IMG_7197We made it to the camper and settled in as we didn’t know how long we would be there for, or what our game plan was. We stayed for two nights and decided it would be better for me and my very pregnant belly to go to my mom & step dads house in southern BC. We drove and made it to BC. I am so thankful that through all of this Rolo did not have any seizures as they are usually brought on by stress.

Stay Safe Everyone!
♥ Kimberley & Rolo

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25 thoughts on “Times are tough but Albertan’s are tougher; Our experience during the Fort McMurray Wildfire [Part 1]

  1. Tamie Johnson says:

    Thanks for sharing this with us Kim, Brett and Rolo ! I can only imagine some of the thoughts that were going through your head. Glad you are all safe ! I am looking forward to reading Part 2 ! Aunty Tamie
    xoxoxo

  2. Jan K says:

    We can only imagine just how scary that must have been. Glad to hear that you are safe now, and hope that you will be able to go home soon.

    • Kimberley says:

      They did state the other day that is a re-enty date deemed. I wont be going back at that time though as I want my place to be safe for a newborn (she shoudl be here sometime soon!) BUT my husband will to make everything safe.

    • Kimberley says:

      Safe is all that matters :) BUT we are lucky to know that our townhouse is still standing, despite being RIGHT beside another townhouse complex that completely burned down. I cant wait to get back up there and start helping everyone out.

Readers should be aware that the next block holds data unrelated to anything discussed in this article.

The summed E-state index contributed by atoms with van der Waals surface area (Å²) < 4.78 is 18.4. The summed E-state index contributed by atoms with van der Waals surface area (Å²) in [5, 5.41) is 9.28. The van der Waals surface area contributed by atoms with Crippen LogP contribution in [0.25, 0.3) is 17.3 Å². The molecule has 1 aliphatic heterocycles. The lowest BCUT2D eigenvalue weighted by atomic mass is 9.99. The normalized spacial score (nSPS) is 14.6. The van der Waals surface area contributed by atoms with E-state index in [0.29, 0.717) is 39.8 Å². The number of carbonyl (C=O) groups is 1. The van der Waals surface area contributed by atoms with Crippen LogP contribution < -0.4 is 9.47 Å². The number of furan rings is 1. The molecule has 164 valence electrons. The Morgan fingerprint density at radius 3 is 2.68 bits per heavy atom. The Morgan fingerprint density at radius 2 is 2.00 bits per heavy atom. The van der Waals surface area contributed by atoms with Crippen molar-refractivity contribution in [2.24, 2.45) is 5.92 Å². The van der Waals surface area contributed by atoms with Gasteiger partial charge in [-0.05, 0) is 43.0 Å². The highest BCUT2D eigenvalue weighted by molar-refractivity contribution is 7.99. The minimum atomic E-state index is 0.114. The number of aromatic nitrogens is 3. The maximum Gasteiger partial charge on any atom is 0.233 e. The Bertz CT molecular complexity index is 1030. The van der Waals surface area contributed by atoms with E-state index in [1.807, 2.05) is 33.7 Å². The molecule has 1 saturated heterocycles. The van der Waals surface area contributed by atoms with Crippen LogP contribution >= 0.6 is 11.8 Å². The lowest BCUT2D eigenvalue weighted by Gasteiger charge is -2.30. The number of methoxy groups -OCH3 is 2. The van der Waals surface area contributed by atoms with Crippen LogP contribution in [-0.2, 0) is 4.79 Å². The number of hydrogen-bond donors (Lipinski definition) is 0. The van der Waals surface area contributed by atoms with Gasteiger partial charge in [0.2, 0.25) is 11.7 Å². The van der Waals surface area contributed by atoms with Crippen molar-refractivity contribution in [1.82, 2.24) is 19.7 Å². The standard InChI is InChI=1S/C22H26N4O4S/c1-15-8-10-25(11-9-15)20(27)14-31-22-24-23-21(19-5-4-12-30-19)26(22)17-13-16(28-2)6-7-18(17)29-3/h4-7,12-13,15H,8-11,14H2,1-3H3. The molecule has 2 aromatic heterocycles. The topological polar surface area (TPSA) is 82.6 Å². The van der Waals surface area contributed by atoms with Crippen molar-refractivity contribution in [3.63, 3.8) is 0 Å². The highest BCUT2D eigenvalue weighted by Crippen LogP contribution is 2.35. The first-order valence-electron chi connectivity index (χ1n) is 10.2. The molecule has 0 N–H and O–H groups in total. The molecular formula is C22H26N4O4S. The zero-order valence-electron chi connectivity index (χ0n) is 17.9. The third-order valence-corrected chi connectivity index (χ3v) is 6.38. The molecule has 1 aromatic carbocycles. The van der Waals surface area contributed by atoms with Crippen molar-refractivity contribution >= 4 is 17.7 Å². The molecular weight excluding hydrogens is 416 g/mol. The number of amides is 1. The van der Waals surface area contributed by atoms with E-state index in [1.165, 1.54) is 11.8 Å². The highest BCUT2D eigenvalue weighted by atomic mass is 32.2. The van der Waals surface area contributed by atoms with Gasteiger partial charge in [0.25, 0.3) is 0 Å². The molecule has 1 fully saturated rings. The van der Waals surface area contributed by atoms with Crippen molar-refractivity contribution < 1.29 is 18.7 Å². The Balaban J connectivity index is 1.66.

3. dashkitten says:

    Lady, anyone who doesn’t know about one of the biggest most serious fires EVER must be living under a rock and deep in a hole in the ground!!! I am following events from here in New Zealand with great anxiety for anyone with pets, and for the firefighters working hard to contain such an insanely large blaze. I am glad you are safe.

    Marjorie and the Dash Kitten Crew

    • Kimberley says:

      They are all working extremely hard up there to get everything under control and ready so that we can return. I am so thankful for everyone who has helped up there so far.

  4. Nellie (who use to be the cat from hell) says:

    Hi, my name is Barb and I am Nellie (Who used to be the Cat From Hell)’s human.